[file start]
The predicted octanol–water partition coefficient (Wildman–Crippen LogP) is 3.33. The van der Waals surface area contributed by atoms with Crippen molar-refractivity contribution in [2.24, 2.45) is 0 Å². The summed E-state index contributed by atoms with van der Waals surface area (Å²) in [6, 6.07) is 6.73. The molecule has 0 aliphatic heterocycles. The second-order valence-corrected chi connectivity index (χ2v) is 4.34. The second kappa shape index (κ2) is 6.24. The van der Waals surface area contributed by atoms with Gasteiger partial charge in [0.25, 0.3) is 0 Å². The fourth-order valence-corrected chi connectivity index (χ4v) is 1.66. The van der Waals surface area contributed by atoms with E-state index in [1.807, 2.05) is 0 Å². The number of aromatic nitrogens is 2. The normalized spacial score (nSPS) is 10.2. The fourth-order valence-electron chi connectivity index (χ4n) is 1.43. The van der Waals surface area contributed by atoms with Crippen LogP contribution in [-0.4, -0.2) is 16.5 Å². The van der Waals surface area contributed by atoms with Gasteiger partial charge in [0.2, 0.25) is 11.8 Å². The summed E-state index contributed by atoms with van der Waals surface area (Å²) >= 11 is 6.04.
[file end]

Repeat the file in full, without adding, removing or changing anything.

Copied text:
The predicted octanol–water partition coefficient (Wildman–Crippen LogP) is 3.33. The van der Waals surface area contributed by atoms with Crippen molar-refractivity contribution in [2.24, 2.45) is 0 Å². The summed E-state index contributed by atoms with van der Waals surface area (Å²) in [6, 6.07) is 6.73. The molecule has 0 aliphatic heterocycles. The second-order valence-corrected chi connectivity index (χ2v) is 4.34. The second kappa shape index (κ2) is 6.24. The van der Waals surface area contributed by atoms with Gasteiger partial charge in [0.25, 0.3) is 0 Å². The fourth-order valence-corrected chi connectivity index (χ4v) is 1.66. The van der Waals surface area contributed by atoms with E-state index in [1.807, 2.05) is 0 Å². The number of aromatic nitrogens is 2. The normalized spacial score (nSPS) is 10.2. The fourth-order valence-electron chi connectivity index (χ4n) is 1.43. The van der Waals surface area contributed by atoms with Crippen LogP contribution in [-0.4, -0.2) is 16.5 Å². The van der Waals surface area contributed by atoms with Gasteiger partial charge in [0.2, 0.25) is 11.8 Å². The summed E-state index contributed by atoms with van der Waals surface area (Å²) >= 11 is 6.04.